THE WALL STREET
A Radical Idea for Activist Investors
What If the Goal Were
More Investment With an Eye on the Long Term?
PHOTO: GARY CAMERON/REUTERS
Dennis K. Berman
Jan. 27, 2015 9:51 a.m. ET
Activist investors are like UPS drivers. They turn in
only one direction.
By now, the activists’ rise is remarkable for its sheer
scale and ferocity, with some $119 billion placed in their hands. Last
year, they pursued 343 companies, up 27% from the year before,
according to FactSet.
Their rise is also remarkable for another thing: their
intellectual sameness. Plot a map of the 10 largest activist firms and
you will find that seven of them are based within 17 blocks of each
other in midtown Manhattan.
The vast majority are making similar demands of their
targets, delivered with what now feels like a dull percussion: Raise
the dividend, buy back shares, cut these costs, spin off that
division, sell the company.
What’s the average length of an activist shareholding?
Some 84% don’t last more than two years, according to FactSet.
Michael Dell took his namesake company private in 2013.
Photo: Associated Press
Many of their grievances are built around the idea that
companies are misallocating their capital. In this worldview, that
capital is typically going toward bad long-term projects, such as
AOL Inc. ’s ill-fated local news
service Patch or the research budget at
Allergan Inc. Many times they are
Here’s a drastic question for a field beset by
conformity. Why can’t activists find targets where the misallocation
is going the other way? In other words, identify companies that are
playing it too safe, perhaps pushing too much into dividends or
buybacks. Or missing a great opportunity in a new market.
Call it a radical mashup: The adversarial long-term
“A company seems to be in a rut, and then an activist
comes in and people get excited and they do things. And you have to
wonder, why does it take that?” says Joseph M. Gingo, chairman of
A. Schulman Inc., who helped turn
it around with the help of Barington Capital Group, an activist that
has been an investor in the company for nearly 10 years.
Think about how jarring it would be if
Carl Icahn wrote a blistering
letter to a management, demanding that it halt a buyback program and
plow money into a promising new product. Or if another activist took
out full-page ads insisting a company hire 200 more salespeople.
It just doesn’t happen. Consider the database kept by
FactSet, which has tracked 3,774 activist campaigns since 2005, and
has placed each in one of five categories. There is no such category
for “advocating more long-term investment,” says FactSet vice
president John Laide. “It’s an extremely rare demand, so we don’t code
This need not be so rare. These situations exist
because by the laws of random distribution they must exist.There is
more proof: These are the very opportunities that private-equity firms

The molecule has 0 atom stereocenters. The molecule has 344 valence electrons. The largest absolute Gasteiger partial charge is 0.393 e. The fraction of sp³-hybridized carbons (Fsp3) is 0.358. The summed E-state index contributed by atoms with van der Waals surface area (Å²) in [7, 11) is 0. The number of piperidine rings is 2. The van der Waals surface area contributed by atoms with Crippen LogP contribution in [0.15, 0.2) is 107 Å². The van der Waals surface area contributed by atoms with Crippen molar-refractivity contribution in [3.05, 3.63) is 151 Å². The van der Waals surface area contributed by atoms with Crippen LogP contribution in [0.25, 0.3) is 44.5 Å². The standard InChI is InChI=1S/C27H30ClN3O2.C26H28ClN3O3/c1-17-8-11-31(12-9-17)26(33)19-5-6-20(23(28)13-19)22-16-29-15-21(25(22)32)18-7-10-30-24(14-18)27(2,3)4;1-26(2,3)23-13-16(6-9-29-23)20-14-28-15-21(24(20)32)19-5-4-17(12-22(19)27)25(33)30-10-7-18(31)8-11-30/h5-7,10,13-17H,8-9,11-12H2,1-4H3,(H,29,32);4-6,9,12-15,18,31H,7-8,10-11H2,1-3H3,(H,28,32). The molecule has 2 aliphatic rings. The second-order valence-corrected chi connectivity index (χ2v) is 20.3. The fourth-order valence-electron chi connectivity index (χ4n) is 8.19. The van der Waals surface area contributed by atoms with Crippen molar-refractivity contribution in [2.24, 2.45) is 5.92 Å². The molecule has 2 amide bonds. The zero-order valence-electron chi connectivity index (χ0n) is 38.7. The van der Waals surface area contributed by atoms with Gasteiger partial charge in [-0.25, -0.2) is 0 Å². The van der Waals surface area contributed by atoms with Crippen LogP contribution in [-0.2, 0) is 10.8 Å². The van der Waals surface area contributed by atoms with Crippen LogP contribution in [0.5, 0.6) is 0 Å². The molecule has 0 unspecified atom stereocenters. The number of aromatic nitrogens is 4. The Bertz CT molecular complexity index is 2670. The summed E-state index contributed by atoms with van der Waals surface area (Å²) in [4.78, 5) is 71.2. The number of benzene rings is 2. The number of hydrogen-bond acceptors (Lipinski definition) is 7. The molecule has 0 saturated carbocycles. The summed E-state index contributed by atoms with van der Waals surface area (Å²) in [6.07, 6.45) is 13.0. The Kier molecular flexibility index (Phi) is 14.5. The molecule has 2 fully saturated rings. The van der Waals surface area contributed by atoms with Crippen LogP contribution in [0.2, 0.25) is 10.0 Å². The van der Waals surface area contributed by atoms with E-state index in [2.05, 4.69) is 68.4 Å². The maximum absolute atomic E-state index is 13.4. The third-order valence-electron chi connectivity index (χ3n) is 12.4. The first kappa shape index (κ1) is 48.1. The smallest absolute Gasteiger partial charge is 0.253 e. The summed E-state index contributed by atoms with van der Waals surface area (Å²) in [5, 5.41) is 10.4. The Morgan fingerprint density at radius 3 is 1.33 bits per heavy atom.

exploit, capitalizing on the market’s impatience for such
Michael Dell , the entrepreneur
who took his namesake company private in 2013. Here’s what he told the
Council on Foreign Relations back in December: “You saw this pressure
between the kind of short-term-minded investor and the
long-term-minded investor, and so I felt the best option for the
company to be able to invest more in R&D and get on a growth path once
again and continue the strategy that we’re on, because we
fundamentally haven’t changed the strategy since we’ve gone private.
We’ve just accelerated it.”
I spoke to three leading activists about this idea and
they surfaced three criticisms. One, it is human nature for CEOs to be
biased toward overspending rather than underspending. Two, the idea of
“deep activism” would require a set of investors comfortable with a
far longer-time horizon than most activist-fund backers. Three, it
could cause a destabilizing shareholder turnover, as, say, growth
investors replace dividend clippers. “Yes, there’s something there,”
one activist told me. “There’s just going to be a narrow set of
One person eager for such an approach is Ron Mock, the
chief executive of the Ontario Teachers’ Pension Plan, a $141 billion
fund looking to foster more long-term investing overall.
“I’d love to see that,” says Mr. Mock. “If you focused
it on a long-term strategic approach, you’d find there are long-term
investors out there.”
Mr. Mock’s views plug into a burgeoning movement across
asset managers to push more long-term investing in the markets. They
are, in fact, forming a new coalition called Focusing Capital on the
Long-Term, and will meet in New York in March to press their agenda.
The group includes fund manager
BlackRock , insurer
AXA , and Singapore’s sovereign
wealth fund GIC.
All of this suggests opportunity awaits the intrepid
activist who wants to differentiate himself. Call it the Deep Activism
Fund and get fundraising. I’ll even write the pitch in proper Wall
“A fund that identifies and aggressively advocates for
new approaches in companies suffering from chronic underinvestment and
short-term management focus. Designed for patient investors who want
to build real, sustainable value.”
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